Speculative Fiction Writer’s Guide to War, Part 7: The Fearless Elite

Last week we discussed factors that influence a person’s ability to take another person’s life.

It’s hard. The closer you are and the more intimate the manner of killing, the harder it gets. We’ve discussed some of the psychological impacts that affect a person’s desire to engage in combat, those core fears that must be overcome to bring oneself into the arena, so to speak, to engage the enemy. Yet in speculative fiction across every genre we are exposed to characters who wade into battle without hesitation (or hesitation that is not fully developed), and perform the most miraculous of feats with nary a second thought. We love the fearless Aragorns and Legolas’, the intrepid space marines and underdog-turned-superhero who make up the large majority of our casts of characters.

Back to our Grossman reference of On Killing. The vast majority of people must overcome strong resistance to take a life in combat. Yet some people feel little fear of this kind of “up close and personal war.” Statistics derived from World War II, but consistent with records from other conflicts indicate that when human beings are locked in close personal combat for a period of around six weeks or more, between 96% and 98% of those fighting become psychological casualties. What it means to become a psychological casualty we’ll talk about in a later installment, but notice here that 2 to 4 percent do not suffer psychologically at all, or to a much lesser degree. This group, this unusual minority, we’ll call “The Fearless Elite.”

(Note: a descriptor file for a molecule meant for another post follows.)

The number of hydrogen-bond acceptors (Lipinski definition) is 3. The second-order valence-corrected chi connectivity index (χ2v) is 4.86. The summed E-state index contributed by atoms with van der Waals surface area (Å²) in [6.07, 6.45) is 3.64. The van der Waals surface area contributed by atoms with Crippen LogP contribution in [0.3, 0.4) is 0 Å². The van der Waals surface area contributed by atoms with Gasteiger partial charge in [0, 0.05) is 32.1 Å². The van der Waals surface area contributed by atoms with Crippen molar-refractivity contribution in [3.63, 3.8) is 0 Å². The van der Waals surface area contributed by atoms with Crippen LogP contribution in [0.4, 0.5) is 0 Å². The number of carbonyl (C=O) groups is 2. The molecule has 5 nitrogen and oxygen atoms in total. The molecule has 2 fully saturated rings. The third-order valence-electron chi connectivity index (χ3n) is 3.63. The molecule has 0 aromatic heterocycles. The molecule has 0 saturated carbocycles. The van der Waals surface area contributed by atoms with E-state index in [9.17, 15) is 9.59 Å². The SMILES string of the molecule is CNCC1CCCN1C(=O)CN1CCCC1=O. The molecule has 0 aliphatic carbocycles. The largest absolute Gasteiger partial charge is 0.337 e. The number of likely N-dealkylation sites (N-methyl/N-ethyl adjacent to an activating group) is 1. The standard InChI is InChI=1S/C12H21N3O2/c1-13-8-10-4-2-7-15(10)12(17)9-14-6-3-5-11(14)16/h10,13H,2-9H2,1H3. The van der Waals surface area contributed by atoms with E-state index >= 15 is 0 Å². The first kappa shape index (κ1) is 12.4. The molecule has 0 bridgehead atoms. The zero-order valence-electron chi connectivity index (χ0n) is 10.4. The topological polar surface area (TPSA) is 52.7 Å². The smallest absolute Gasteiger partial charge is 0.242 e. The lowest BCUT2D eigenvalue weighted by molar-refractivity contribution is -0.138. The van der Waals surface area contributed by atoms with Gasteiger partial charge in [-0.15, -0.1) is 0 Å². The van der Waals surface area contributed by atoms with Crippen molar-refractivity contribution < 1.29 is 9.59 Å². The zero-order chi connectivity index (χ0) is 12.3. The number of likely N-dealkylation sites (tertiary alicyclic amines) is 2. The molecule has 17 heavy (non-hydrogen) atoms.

“Fearless” is not really the right term. This minority can experience fear (though not all do). But unlike the overwhelming majority of us, they can fight in sustained combat conditions without showing any sign of damage to their inner-selves. Note that since the fright or surrender reactions are involuntarily triggered by psychological stress, this small minority also seem resistant to throwing up hands in panic or uncontrollably running away. They may still feel fear and still surrender or run–but they would do so by choice it seems, because it makes sense at the moment, rather than because of an uncontrolled emotional and mental reaction.

Why is this small minority different? The answers are not completely known, but it seems the group can be divided in rough halves according to On Killing:
Half of this group are immune to the psychological damage of combat because there is something deeply wrong with them–they are psychopaths. Psychopaths, sometimes interchangeably called “sociopaths” (but there is a difference between the two terms), do not feel empathy for other human beings or only feel it in the tiniest amount. Killing someone else is nothing to them and they likewise are much less concerned with their own deaths.

The other half seems to be composed of people who are otherwise perfectly normal, who react differently to combat than most people for largely unknown reasons–though being naturally calm and highly resistant to getting stressed out seems to be related to what makes these people unusual.